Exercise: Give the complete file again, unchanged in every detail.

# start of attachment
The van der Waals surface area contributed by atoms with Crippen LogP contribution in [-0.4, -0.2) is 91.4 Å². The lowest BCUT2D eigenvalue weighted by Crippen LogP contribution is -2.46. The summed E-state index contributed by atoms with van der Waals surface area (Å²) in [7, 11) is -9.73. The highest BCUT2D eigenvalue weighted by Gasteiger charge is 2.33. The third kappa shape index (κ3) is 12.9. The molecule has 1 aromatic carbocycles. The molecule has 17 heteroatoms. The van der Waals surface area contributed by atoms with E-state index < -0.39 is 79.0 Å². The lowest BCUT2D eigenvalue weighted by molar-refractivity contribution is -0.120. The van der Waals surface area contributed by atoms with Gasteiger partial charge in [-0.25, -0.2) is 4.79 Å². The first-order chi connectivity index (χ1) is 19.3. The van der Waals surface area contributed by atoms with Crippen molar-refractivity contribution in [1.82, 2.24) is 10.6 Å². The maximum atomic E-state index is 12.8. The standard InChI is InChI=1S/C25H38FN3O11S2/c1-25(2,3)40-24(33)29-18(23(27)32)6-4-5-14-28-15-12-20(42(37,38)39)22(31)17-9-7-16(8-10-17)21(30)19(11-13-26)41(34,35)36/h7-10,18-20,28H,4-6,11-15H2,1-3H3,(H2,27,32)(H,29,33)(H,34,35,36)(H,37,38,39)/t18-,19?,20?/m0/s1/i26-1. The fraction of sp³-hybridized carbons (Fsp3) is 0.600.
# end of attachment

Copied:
The van der Waals surface area contributed by atoms with Crippen LogP contribution in [-0.4, -0.2) is 91.4 Å². The lowest BCUT2D eigenvalue weighted by Crippen LogP contribution is -2.46. The summed E-state index contributed by atoms with van der Waals surface area (Å²) in [7, 11) is -9.73. The highest BCUT2D eigenvalue weighted by Gasteiger charge is 2.33. The third kappa shape index (κ3) is 12.9. The molecule has 1 aromatic carbocycles. The molecule has 17 heteroatoms. The van der Waals surface area contributed by atoms with E-state index < -0.39 is 79.0 Å². The lowest BCUT2D eigenvalue weighted by molar-refractivity contribution is -0.120. The van der Waals surface area contributed by atoms with Gasteiger partial charge in [-0.25, -0.2) is 4.79 Å². The first-order chi connectivity index (χ1) is 19.3. The van der Waals surface area contributed by atoms with Crippen molar-refractivity contribution in [1.82, 2.24) is 10.6 Å². The maximum atomic E-state index is 12.8. The standard InChI is InChI=1S/C25H38FN3O11S2/c1-25(2,3)40-24(33)29-18(23(27)32)6-4-5-14-28-15-12-20(42(37,38)39)22(31)17-9-7-16(8-10-17)21(30)19(11-13-26)41(34,35)36/h7-10,18-20,28H,4-6,11-15H2,1-3H3,(H2,27,32)(H,29,33)(H,34,35,36)(H,37,38,39)/t18-,19?,20?/m0/s1/i26-1. The fraction of sp³-hybridized carbons (Fsp3) is 0.600.